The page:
2019 Yamaha WaveRunner GP1800R vs. Kawasaki Jet Ski Ultra 310R: By the Numbers

The 2019 Yamaha WaveRunner GP1800R and Kawasaki Jet Ski Ultra 310R are a pair of performance PWC that offer up arm-stretching power. Let’s see how they compare…by the numbers.

If you look at just about any sport out there, there is one common thread that runs through it all – power. In hockey, if a team is to be successful, the team has some size, speed and power behind it. In motorsports, if you look at NASCAR, the teams are limited and required to match each other, so the challenge is to build a car that harnesses as much power as possible to get to the very edge of the limits and do so in the most efficient way possible. When it comes to PWC, the closest thing we have to NASCAR are our top-level performance craft. Let’s take a look at two of them, the 2019 Yamaha WaveRunner GP1800R and Kawasaki Jet Ski Ultra 310R.

On a Leash

Both of these PWC are the most powerful machines from each manufacturer. That’s kind of a tricky thing to say, however, because of the limitations the manufacturers agree to. When PWC really started to take off in popularity, the Coast Guard noticed the number of accidents that mostly revolve around speed. They made recommendations that the manufacturers voluntarily agree to follow. One of the leading recommendations is, speed is to be limited to 65mph.

Kawasaki Ultra 310R Action

What does that mean for our performance machines? For starters, it means that the machines are tuned to get up to that 65 mph mark, and not really go past it. So when a company like Kawasaki says that the Ultra 310R is their most powerful PWC yet, the motor is tuned to deliver you as quickly as possible to that top speed. Can you go past that? With some tuning and modifications, there is vast potential to scream right past 65mph, but that’s entirely on you.

Scottie. More Power!

Not for the faint of heart, the 2019 Kawasaki Ultra 310R has a 1,498cc supercharged and intercooled, four-stroke, DOHC, four-valves-per-cylinder, inline four-cylinder marine engine. It is state of the art with an Eaton Twin Vortices Series Roots-type supercharger with an air-to-water intercooler. It is fed by a digital fuel injection system and has an axial-flow, single-stage 160mm jet pump with a three-blade, stainless-steel impeller that can produce 1,890 lbs of thrust. Kawasaki takes the performance of its Jet Skis very serious, and that is highly evident in this machine. This is their element. They invented the sport and continue to lead.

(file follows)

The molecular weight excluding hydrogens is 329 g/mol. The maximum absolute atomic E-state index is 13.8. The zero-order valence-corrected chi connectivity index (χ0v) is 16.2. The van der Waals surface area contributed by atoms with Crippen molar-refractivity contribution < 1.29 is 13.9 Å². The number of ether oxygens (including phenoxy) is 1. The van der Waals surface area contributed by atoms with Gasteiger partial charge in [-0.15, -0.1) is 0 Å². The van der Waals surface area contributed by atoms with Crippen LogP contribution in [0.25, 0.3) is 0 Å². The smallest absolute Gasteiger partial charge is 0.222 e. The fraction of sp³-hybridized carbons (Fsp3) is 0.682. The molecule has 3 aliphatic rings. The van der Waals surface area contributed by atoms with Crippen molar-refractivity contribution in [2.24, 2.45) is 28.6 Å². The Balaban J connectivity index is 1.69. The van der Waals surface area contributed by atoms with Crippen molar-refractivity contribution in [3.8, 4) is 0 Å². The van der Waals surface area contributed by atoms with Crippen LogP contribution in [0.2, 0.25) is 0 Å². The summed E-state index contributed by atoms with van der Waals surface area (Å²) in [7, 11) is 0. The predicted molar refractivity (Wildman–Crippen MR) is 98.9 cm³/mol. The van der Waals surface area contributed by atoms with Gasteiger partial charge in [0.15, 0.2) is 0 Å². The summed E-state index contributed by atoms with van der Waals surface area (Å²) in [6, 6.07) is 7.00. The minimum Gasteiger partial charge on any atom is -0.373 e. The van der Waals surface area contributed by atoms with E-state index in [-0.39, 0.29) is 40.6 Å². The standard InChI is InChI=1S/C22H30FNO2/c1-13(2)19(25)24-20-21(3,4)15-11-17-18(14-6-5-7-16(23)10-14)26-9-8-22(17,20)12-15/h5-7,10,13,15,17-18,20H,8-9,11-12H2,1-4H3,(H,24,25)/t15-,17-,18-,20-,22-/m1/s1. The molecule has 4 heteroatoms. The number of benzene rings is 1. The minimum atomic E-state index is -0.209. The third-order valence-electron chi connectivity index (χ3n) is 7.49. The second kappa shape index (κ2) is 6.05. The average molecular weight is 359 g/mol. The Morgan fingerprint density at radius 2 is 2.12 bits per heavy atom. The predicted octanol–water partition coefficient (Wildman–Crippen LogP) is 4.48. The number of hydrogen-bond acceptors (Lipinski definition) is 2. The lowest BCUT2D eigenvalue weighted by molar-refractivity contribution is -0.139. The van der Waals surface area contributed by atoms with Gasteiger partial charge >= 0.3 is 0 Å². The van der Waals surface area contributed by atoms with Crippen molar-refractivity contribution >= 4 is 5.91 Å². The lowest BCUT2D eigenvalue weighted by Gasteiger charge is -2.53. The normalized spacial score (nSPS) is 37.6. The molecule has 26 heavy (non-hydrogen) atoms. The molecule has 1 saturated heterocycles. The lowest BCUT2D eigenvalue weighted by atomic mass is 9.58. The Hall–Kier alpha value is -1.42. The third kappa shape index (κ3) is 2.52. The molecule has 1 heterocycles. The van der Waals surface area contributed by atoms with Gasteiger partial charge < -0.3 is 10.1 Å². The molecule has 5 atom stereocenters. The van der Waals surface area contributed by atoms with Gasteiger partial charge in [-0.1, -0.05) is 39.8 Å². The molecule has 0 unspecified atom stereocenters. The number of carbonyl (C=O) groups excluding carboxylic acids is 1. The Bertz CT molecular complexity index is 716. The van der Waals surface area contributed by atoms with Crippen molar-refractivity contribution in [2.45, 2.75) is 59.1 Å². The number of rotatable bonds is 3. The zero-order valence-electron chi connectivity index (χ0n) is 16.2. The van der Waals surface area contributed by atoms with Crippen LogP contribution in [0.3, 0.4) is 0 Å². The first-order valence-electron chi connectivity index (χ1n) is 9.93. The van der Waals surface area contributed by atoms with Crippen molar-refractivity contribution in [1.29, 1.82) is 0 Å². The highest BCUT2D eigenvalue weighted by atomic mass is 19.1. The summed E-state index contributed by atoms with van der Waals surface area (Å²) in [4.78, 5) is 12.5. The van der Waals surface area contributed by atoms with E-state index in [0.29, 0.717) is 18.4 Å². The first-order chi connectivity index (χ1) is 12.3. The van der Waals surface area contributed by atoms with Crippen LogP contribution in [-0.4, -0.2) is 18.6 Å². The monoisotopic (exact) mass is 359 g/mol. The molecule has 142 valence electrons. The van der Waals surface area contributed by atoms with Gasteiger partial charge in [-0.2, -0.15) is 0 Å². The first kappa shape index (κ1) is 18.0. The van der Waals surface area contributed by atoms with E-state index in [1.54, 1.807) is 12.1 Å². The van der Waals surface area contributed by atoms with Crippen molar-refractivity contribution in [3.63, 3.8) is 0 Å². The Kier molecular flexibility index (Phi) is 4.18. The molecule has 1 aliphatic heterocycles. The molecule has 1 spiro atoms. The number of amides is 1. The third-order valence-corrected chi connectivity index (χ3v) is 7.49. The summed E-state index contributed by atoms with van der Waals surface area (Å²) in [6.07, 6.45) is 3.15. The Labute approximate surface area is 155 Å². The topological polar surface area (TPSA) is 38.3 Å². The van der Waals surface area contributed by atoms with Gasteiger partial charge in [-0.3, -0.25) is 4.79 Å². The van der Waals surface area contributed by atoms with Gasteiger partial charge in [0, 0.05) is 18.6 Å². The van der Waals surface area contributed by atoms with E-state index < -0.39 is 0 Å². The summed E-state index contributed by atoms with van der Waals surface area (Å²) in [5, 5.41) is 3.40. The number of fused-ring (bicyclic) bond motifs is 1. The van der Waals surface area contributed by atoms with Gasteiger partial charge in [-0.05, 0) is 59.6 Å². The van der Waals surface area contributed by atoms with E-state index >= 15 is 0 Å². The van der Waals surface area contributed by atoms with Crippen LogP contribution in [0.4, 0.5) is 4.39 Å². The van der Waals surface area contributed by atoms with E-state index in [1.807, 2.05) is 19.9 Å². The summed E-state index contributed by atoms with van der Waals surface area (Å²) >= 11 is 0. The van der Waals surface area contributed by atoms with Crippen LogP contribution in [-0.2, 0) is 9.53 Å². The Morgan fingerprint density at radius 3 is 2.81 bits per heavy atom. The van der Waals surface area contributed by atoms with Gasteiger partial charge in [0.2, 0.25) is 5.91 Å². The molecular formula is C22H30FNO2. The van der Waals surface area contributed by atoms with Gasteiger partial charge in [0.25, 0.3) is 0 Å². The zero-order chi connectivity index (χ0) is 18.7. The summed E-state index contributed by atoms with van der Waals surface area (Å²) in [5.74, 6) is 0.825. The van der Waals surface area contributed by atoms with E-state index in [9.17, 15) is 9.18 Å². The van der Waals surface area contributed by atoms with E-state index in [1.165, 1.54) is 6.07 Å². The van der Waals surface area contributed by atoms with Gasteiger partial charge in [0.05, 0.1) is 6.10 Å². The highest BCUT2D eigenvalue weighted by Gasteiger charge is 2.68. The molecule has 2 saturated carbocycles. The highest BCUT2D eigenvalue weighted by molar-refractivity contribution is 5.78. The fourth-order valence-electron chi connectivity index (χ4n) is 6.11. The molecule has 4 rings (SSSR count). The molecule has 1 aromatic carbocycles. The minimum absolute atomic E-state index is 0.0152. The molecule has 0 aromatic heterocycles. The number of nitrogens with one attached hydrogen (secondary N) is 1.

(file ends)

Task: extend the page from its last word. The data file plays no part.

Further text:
Yamaha WaveRunner GP1800R Action

Yamaha is no slouch in the marine engine power department. The WaveRunner GP1800R is powered a 1.8L 1,812cc supercharged, four-cylinder, four-stroke, “Super Vortex” high-output Yamaha marine engine. Past the engine basics, Yamaha doesn’t supply much info on the engine. It is a 160mm high-pressure pump, but thrust poundage is unknown, at least to us. Yamaha simply says that this engine platform is the most powerful one they’ve produced and it produces more torque than any previous engine, too.

Sporty Spice

Kawasaki Ultra 310R Studio

Kawasaki made the Jet Ski Ultra 310R look fast. It has clean, flowing lines and flawless construction. The seat is slimmer and made with gripper material for aggressive sport riding and the handlebars can be moved to one of 18 different positions to custom fit your riding style. It has 55 gallons of sealed storage and carries an MSRP of $16,299. I have toured the Lincoln, Neb. plant where these machines are built and have seen the process from start to finish. It is impossible to not be impressed with the level of quality that goes into the construction.

Yamaha WaveRunner GP1800R Studio

Yamaha outfits the WaveRunner GP1800R with a two-piece, race-inspired seat that also has gripper panels built in for aggressive riders. The hull is made from Yamaha’s NanoXcel material that reduces weight and gives the WaveRunner excellent power-to-weight ratios. The dry weight of the Yamaha is only 769 lbs. The machine has a new longer ride platform to help keep the bow down under hard acceleration and there is a slick reboarding step that folds down from the back. If you’re thinking you want one, the MSRP is $14,199. That’s a lot of Yamaha for the money.